Let me preface this by saying that I am not a parent (and likely will never become one). I’m not an expert in childhood development or early education. What I am is an art historian who believes that it’s really important for kids to learn about art. Art reflects its time of production, and yet is somehow able to transcend time completely. Art History isn’t actually separate from History (with a capital H) Maybe it seems kind of obvious, but when that notion hit me, it hit hard. Art is history, plain and simple. It’s places and people, stories and politics. It doesn’t have to be boring. Get kids passionate about art, and they will become passionate about history.
I am sure education has changed since I was a kid, but I remember being both somehow bored and bewildered by “Social Studies,” even though it was actually my favorite subject. There were massive, massive gaps in my early education. Learning about art and material culture can help fill those gaps, and a little extracurricular Art History education can provide visual substance for kids who need it.
File this under: Museum Stuff and Art School Dropout.
Bear with me a bit, because even though this is a small list, these are all over the place as far as content goes. But, so is art. If you do have children, take cues from them about what their interests are. You probably do a lot of that already. These books are good places to start, but there are hundreds more. I’ve included some general art books as well as a few artist and period specific books that shine a little more brightly in my eyes. I think these are books that a child can enjoy either on her own or with parent involvement. Nota bene: The titles below will take you to Amazon, and are affiliate links. I will receive a commission for any sales made through the use of those links.
13 Art Movements Children Should Know I’ve actually heard great things about this entire series, but I like Movements in particular because it lays out, very simply, that historical context I was babbling about at the start of this post. This one is useful for Art History undergrads, too. Trust me. Take a break from your flash cards.
Can You Find It? and Can You Find It, Too? I Spy meets art. These interactive search-and-find books from the Metropolitan Museum of Art focus on tiny details in famous works. There are a number of titles in this series, but these two are the originals. Ages 5-9.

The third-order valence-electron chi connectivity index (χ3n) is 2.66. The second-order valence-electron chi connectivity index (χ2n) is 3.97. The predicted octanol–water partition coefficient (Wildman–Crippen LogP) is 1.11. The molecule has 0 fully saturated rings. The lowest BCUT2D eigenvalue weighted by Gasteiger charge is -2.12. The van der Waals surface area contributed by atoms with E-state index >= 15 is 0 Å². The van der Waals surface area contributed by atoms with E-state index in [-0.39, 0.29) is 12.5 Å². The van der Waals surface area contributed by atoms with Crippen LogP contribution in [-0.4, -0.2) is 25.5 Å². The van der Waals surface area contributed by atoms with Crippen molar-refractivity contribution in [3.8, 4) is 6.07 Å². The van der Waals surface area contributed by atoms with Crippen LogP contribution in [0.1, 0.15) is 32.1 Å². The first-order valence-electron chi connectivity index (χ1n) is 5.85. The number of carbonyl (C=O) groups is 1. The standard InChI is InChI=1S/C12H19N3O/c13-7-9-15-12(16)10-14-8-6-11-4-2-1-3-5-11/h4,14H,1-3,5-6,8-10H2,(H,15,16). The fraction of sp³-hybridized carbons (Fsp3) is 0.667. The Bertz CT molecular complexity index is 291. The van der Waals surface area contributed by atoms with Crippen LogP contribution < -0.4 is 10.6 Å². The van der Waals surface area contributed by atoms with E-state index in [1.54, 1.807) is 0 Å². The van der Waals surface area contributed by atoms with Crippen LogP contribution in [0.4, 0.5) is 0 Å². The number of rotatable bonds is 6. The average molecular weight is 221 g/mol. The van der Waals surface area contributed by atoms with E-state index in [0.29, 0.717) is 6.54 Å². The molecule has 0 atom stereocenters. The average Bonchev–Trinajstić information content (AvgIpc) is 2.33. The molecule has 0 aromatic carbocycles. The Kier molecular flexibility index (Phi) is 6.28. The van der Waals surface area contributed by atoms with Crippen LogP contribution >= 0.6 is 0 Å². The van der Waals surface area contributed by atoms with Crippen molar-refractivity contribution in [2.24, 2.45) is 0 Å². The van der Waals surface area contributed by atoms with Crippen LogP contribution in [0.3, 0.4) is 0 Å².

illus. Deborah Kogan Ray / Mary Azarian
Hokusai: The Man Who Painted a Mountain I’m not sure if you knew (you probably do), but Hokusai is one of my favorite of favorites. Lots and lots of Art History education tends to focus on European art, and I get it, but amazing things were happening in Asia, too, long before they “opened” to the West. We’re talking printmaking and mass production, which are definitely of historical importance. Hokusai was doing his thing from about 1786, so the same general era as Neoclassical and Romanticism in Europe. This book not only includes a glimpse into Hokusai’s sketchbook, but is thoughtfully illustrated by the author. Ages 7-12. I want this for me. Deborah Kogan Ray has also written a book about one of my childhood favorites: Wanda Gág, author of (the sweet, but somewhat dark tale) Millions of Cats.
Linnea in Monet’s Garden I read this book in the second grade, and I was obsessed. I checked it out from the library as often as I could. This was my first ever Art History book, published in 1987! It’s a dreamy, sweet little story about a girl discovering Claude Monet. It does a beautiful job of weaving narrative with bits and pieces of Monet’s life. The illustrations reflect Monet’s work in perfectly soft way. Ages 4-8.
Snowflake Bentley This is both a photography and science book! Wilson Bentley spent fifty years of his life perfecting the process of photographing snowflakes with the use of a microscope, and he discovered that no two snowflakes are ever alike. Every elementary school student in Vermont is familiar with his story. His starkly beautiful silver gelatin prints can be seen at the Smithsonian and other museums. This book, illustrated with woodcuts by Vermonter Mary Azarian is another that is near and dear to my heart. Ages 4-7.
The Art Book for Children This is another general knowledge book that has received high praise. The Art Book covers thirty well known artists, both classic and contemporary, and their works. Ages 7+. First in a series.